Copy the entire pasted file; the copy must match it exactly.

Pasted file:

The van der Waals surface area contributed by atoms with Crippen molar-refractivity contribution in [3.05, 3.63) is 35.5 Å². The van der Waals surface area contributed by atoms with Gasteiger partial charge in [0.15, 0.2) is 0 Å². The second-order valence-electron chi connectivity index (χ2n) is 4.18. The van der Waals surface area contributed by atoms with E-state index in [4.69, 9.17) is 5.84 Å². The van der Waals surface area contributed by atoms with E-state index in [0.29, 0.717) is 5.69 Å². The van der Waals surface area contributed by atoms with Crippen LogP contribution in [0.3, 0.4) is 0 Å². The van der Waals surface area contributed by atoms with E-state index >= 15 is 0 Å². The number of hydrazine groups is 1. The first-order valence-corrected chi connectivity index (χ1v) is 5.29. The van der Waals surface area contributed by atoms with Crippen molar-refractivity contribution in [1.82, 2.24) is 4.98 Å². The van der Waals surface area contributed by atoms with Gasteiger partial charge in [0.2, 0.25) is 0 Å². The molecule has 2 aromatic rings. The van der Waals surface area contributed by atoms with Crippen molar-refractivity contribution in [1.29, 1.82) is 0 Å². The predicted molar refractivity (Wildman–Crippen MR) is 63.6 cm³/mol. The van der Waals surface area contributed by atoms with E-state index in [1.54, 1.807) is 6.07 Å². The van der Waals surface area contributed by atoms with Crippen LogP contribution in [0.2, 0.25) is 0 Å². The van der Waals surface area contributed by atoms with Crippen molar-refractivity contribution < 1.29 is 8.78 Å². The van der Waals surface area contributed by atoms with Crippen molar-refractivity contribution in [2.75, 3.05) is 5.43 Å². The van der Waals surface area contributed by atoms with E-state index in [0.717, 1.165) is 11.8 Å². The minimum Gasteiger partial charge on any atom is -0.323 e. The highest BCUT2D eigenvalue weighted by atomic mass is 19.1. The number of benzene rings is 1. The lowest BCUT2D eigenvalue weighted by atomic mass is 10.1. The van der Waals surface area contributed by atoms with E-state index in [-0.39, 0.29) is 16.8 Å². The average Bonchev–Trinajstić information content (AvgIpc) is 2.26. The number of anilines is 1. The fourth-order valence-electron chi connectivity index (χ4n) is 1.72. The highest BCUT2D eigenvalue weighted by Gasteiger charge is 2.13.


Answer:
The van der Waals surface area contributed by atoms with Crippen molar-refractivity contribution in [3.05, 3.63) is 35.5 Å². The van der Waals surface area contributed by atoms with Gasteiger partial charge in [0.15, 0.2) is 0 Å². The second-order valence-electron chi connectivity index (χ2n) is 4.18. The van der Waals surface area contributed by atoms with E-state index in [4.69, 9.17) is 5.84 Å². The van der Waals surface area contributed by atoms with E-state index in [0.29, 0.717) is 5.69 Å². The van der Waals surface area contributed by atoms with Crippen LogP contribution in [0.3, 0.4) is 0 Å². The van der Waals surface area contributed by atoms with E-state index >= 15 is 0 Å². The number of hydrazine groups is 1. The first-order valence-corrected chi connectivity index (χ1v) is 5.29. The van der Waals surface area contributed by atoms with Crippen molar-refractivity contribution in [1.82, 2.24) is 4.98 Å². The van der Waals surface area contributed by atoms with Gasteiger partial charge in [0.2, 0.25) is 0 Å². The molecule has 2 aromatic rings. The van der Waals surface area contributed by atoms with Crippen molar-refractivity contribution in [1.29, 1.82) is 0 Å². The predicted molar refractivity (Wildman–Crippen MR) is 63.6 cm³/mol. The van der Waals surface area contributed by atoms with E-state index in [1.54, 1.807) is 6.07 Å². The van der Waals surface area contributed by atoms with Crippen LogP contribution in [0.2, 0.25) is 0 Å². The van der Waals surface area contributed by atoms with Crippen molar-refractivity contribution < 1.29 is 8.78 Å². The van der Waals surface area contributed by atoms with Crippen molar-refractivity contribution in [2.75, 3.05) is 5.43 Å². The van der Waals surface area contributed by atoms with E-state index in [0.717, 1.165) is 11.8 Å². The minimum Gasteiger partial charge on any atom is -0.323 e. The highest BCUT2D eigenvalue weighted by atomic mass is 19.1. The number of benzene rings is 1. The lowest BCUT2D eigenvalue weighted by atomic mass is 10.1. The van der Waals surface area contributed by atoms with E-state index in [-0.39, 0.29) is 16.8 Å². The average Bonchev–Trinajstić information content (AvgIpc) is 2.26. The number of anilines is 1. The fourth-order valence-electron chi connectivity index (χ4n) is 1.72. The highest BCUT2D eigenvalue weighted by Gasteiger charge is 2.13.